CANADA FX DEBT-C$ firms to 3-week high on inflation data, higher crude
* Canadian dollar hits C$1.1191, or 89.36 U.S. cents * Bond prices mostly lower across the maturity curve By Solarina Ho TORONTO, Nov 21 (Reuters) - The Canadian dollar powered to its highest level against the U.S. dollar in three weeks on Friday after Canadian inflation data came in stronger than forecast, making an interest-rate cut by the Bank of Canada highly unlikely. The currency got an early lift from higher crude prices, which rose on a rate cut in China and on speculation that OPEC could agree next week to reduce oil production. In Canada, the consumer price index rose 2.4 percent year-on-year in October, putting inflation at the highest level since June and surpassing economists' forecasts for a more modest increase of 2.1 percent. The CPI rise in September was 2.0 percent. "Clearly it removes any chance of the Bank of Canada cutting interest rates. Just on that basis, it warrants a higher Canadian dollar," said Sal Guatieri, senior economist at BMO Capital Markets. The Canadian dollar, which was outperforming nearly all major currencies against the U.S. dollar, touched a high of C$1.1191 to the greenback, or 89.36 U.S. cents, more than a cent stronger than Thursday's close of C$1.1306, or 88.45 U.S. cents, before paring some of the gains. At 9:26 a.m. (1426 GMT), it was trading at C$1.1234, or 89.02 U.S. cents. Canadian government bond prices were mostly lower across the maturity curve, with the two-year shedding 5 Canadian cents to yield 1.068 percent, and the benchmark 10-year off 9 Canadian cents to yield 2.029 percent. (Editing by Peter Galloway)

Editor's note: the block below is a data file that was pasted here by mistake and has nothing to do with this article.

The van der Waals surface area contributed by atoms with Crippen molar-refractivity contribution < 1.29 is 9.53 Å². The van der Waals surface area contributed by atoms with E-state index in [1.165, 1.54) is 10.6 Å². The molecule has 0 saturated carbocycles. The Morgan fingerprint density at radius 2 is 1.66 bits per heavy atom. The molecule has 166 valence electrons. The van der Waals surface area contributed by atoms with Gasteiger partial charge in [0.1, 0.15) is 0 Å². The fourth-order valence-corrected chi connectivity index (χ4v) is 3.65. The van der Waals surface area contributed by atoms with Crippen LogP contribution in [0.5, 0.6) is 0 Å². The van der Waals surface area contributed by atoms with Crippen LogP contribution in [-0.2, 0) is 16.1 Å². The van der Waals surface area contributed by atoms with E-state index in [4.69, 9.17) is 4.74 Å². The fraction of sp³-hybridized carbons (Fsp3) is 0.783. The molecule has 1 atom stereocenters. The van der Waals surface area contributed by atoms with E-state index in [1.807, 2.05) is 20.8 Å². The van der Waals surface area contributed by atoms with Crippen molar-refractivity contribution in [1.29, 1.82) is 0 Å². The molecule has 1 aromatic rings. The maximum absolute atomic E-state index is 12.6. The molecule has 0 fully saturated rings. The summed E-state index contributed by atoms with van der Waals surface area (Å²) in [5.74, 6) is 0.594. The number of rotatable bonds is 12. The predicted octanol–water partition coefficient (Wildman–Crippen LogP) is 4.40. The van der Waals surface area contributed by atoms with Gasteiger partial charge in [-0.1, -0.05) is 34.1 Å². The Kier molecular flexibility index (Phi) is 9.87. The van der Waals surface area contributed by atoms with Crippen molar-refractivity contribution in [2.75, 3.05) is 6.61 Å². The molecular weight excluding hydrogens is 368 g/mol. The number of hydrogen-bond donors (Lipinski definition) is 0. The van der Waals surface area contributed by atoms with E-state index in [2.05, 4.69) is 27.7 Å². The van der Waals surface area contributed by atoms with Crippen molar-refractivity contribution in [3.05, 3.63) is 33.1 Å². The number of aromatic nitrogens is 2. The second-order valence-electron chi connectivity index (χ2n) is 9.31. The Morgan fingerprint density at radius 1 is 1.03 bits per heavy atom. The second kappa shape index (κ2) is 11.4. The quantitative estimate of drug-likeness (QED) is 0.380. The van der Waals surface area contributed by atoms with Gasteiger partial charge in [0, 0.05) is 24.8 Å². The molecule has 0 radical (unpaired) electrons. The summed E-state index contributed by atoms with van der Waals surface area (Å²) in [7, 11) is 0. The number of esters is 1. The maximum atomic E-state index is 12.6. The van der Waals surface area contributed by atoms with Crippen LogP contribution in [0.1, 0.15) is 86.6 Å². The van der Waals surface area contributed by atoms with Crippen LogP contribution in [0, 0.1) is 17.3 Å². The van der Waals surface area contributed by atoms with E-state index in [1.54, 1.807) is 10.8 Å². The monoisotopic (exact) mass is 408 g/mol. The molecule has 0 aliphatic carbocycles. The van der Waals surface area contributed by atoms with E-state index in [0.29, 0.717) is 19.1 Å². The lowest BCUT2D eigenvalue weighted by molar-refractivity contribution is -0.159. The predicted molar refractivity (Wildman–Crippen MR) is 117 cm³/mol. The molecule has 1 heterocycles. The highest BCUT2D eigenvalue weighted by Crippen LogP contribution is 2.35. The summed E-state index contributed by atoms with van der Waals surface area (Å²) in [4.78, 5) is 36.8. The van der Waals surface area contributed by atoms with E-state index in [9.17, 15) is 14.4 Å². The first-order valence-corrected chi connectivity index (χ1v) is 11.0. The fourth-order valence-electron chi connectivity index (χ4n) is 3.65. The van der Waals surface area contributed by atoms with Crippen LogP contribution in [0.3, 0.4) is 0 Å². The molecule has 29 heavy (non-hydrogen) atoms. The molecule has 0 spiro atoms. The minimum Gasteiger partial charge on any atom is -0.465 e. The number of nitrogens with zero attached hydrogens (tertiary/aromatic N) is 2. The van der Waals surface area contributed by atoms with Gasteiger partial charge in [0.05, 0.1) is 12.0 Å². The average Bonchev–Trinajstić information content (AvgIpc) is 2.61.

© Thomson Reuters 2017 All rights reserved.